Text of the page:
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Current Sunscreen News and Events, Sunscreen News Articles.
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Zinc oxide: It's not just for sunscreen and diaper cream!
For many, zinc oxide conjures images of bright stripes down lifeguards' noses. But for researchers in Concordia's Faculty of Arts and Science, ZnO is an exciting compound with important optical and electrical properties. (2017-05-09)

Widespread vitamin D deficiency likely due to sunscreen use, increase of chronic diseases
Results from a clinical review published in The Journal of the American Osteopathic Association find nearly 1 billion people worldwide may have deficient or insufficient levels of vitamin D due to chronic disease and inadequate sun exposure related to sunscreen use. (2017-05-01)

The upside of worrying
Worry -- it does a body good. And, the mind as well. A new paper by Kate Sweeny, psychology professor at the University of California, Riverside, argues there's an upside to worrying. (2017-04-27)

Patients with hyperpigmentation more likely to use sunscreen, few use other sun-protection measures
Researchers at Boston Medical Center (BMC) and Boston University School of Medicine (BUSM) have found patients with hyperpigmentation, a medical disorder that leads to darkening or increase in the natural color of the skin, are more likely to use sunscreen but do not use other protection measures. (2017-04-21)

A beach lover's dream: A step toward long-lasting sunscreen
In a perfect world, people would diligently reapply suncreen every couple of hours to protect their skin from damaging solar radiation. But few people actually adhere to reapplication guidelines, and those who do hardly relish the task. To develop longer-lasting sunscreens, researchers are trying to answer a basic question: How do sunblock ingredients work? The researchers will present their work today at the 253rd National Meeting & Exposition of the American Chemical Society. (2017-04-02)

Indoor tanning, sun safety articles published by JAMA Dermatology
Two original investigations on indoor tanning and sun safety by authors from the US Centers for Disease Control and Prevention, Atlanta, are being published online to coincide with their presentation at the American Academy of Dermatology annual meeting. (2017-03-03)

While most melanoma survivors limit sun exposure, some report getting suntans and sunburns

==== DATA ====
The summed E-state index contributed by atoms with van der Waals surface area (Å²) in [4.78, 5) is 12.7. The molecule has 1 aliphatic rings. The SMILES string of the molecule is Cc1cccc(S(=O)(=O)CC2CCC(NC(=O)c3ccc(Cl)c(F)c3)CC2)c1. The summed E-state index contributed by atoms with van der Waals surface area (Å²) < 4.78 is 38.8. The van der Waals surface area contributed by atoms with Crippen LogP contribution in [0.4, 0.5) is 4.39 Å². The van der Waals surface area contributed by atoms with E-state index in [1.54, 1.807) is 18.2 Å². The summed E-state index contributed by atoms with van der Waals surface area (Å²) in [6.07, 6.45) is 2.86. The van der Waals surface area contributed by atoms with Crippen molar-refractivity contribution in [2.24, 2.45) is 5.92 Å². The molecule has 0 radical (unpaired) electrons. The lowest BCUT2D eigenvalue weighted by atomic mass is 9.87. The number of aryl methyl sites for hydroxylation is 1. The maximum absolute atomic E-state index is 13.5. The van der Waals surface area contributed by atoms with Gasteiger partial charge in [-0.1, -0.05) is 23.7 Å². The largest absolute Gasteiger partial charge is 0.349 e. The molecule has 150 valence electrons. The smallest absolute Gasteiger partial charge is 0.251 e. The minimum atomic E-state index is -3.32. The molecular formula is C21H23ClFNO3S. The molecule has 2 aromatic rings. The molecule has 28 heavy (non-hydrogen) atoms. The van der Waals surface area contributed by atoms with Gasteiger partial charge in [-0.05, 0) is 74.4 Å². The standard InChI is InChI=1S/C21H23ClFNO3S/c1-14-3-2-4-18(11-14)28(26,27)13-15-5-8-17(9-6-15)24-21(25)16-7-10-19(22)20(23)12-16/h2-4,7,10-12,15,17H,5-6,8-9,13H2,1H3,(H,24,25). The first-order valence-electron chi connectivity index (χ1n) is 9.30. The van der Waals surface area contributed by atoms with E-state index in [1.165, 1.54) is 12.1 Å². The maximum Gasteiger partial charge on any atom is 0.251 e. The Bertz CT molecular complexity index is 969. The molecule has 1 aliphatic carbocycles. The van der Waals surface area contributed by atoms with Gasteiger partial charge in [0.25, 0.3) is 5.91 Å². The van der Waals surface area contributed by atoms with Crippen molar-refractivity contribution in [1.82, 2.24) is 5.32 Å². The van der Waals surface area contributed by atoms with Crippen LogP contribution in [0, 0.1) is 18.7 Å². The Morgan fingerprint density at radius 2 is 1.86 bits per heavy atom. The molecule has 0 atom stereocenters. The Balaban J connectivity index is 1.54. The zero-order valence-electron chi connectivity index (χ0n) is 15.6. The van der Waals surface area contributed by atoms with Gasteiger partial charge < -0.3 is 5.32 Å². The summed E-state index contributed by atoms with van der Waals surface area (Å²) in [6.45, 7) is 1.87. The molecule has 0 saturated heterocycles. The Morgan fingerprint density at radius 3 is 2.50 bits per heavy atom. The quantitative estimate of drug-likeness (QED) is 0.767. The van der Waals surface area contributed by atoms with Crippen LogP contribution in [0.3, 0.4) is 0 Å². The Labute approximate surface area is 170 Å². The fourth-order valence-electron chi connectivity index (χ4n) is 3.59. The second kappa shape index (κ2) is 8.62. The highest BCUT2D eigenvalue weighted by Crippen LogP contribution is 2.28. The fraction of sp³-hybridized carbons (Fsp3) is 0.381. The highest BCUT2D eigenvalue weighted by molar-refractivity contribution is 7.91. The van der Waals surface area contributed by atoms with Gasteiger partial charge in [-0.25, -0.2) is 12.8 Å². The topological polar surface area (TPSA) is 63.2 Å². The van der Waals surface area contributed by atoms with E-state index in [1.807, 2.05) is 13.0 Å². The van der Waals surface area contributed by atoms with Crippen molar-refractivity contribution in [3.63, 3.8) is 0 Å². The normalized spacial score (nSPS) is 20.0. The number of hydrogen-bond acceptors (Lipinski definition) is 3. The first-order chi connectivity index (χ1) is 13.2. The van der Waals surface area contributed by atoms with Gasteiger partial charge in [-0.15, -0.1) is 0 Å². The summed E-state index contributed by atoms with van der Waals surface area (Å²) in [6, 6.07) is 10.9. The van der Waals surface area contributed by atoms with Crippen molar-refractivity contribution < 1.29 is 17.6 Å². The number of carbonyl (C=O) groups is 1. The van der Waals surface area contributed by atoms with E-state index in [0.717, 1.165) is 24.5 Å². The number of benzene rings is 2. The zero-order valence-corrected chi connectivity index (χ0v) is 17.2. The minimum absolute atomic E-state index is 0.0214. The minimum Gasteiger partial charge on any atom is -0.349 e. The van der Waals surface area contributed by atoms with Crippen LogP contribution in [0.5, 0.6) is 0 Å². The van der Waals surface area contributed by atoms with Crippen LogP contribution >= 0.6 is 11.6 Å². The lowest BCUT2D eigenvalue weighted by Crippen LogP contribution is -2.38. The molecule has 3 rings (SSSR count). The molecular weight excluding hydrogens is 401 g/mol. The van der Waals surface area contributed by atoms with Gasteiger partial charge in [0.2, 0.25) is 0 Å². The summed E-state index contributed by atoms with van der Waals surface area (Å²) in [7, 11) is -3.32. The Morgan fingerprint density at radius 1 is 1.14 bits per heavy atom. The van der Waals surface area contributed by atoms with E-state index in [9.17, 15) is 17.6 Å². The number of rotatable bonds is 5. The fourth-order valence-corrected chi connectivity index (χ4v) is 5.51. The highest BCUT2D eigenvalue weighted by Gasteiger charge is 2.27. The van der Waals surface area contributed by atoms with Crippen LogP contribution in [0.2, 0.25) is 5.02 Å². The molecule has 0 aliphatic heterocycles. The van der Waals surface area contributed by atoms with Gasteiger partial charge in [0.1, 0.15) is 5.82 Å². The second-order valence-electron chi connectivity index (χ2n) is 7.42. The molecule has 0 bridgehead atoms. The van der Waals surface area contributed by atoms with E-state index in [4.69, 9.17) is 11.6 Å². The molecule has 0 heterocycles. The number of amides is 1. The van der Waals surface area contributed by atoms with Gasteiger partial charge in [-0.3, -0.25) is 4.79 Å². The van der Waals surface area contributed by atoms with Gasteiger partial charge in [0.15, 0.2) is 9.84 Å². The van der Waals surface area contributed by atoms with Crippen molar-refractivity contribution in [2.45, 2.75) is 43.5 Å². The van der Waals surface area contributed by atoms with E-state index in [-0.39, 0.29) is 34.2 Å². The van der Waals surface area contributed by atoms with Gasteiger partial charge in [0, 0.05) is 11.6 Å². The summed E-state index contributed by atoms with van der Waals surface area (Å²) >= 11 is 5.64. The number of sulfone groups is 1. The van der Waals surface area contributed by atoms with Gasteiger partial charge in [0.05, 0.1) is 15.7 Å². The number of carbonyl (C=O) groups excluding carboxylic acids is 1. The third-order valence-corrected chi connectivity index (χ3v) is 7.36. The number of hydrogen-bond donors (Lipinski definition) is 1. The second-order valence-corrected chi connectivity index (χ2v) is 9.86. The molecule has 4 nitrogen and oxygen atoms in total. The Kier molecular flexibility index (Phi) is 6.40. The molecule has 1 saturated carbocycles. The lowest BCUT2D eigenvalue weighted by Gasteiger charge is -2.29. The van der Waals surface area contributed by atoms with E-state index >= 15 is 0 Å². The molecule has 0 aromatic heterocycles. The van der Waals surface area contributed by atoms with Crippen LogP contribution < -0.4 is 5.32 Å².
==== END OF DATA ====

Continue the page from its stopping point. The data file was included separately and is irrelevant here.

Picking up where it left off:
Survivors of melanoma were more likely to limit exposure to the sun than people who had never had the disease, but some still reported seeking out suntans and getting sunburns. (2017-03-02)

Nature-based sunscreens
The ideal sunscreen should block UVB and UVA radiation while being safe and stable. In the journal Angewandte Chemie, Spanish scientists have introduced a new family of UVA and UVB filters based on natural sunscreen substances found in algae and cyanobacteria. They are highly stable and enhance the effectivity of commercial sunscreens. (2017-01-30)

Comparing beach umbrella vs. SPF 100 sunscreen to protect beachgoers from sun
How did sun protection compare for people who spent 3.5 hours on a sunny beach with some under an umbrella and others wearing SPF 100 sunscreen? A new article published online by JAMA Dermatology reports neither method used alone completely prevented sunburn, although the SPF 100 sunscreen was more efficacious in the randomized clinical trial. (2017-01-18)

La Roche-Posay and GW publish study on sun protection behavior and skin cancer awareness
A large international survey, published in the Journal of the European Academy of Dermatology & Venereology by researchers from La Roche-Posay and the George Washington University, asked nearly 20,000 participants about their sun protection behavior and skin cancer awareness. (2017-01-05)

Bactericidal activity of usnic acid-loaded electrospun fibers
The development of antibiotics generated a revolution in the way we look and treat bacterial infections. In spite of the initial success, new problems came along and raised allergic reactions, bacterial resistance and ecological problems. These consequences have encouraged research on alternative solutions based on sustainable sources. (2016-12-14)

Partners play critical role in melanoma exams
A new Northwestern Medicine study shows the benefits of a partner frequently checking for troublesome moles based on training to do so far outweigh the embarrassment. (2016-12-14)

How turtles and crocodiles lost parietal eye and differing color vision adaptations
University of California zoologist Christopher Emerling has traced back 200 million years of eye evolution in turtles and crocodiles and contributed to a new understanding of color vision. It turns out that some turtles have reduced their color vision during their adaptation to fresh water and crocodiles have 'reinvented' vertebrate color vision for their nocturnal habits. (2016-12-08)

How plants manage excess solar energy
Life on earth largely depends on the conversion of light energy into chemical energy through photosynthesis by plants. However, absorption of excess sunlight can damage the complex machinery responsible for this process. Researchers from UNIGE have discovered how Chlamydomonas reinhardtii activates the protection of its photosynthetic machinery. Their study indicates that the receptors that detect ultraviolet rays induce the activation of a safety valve that allows dissipation of excess energy as heat. (2016-12-05)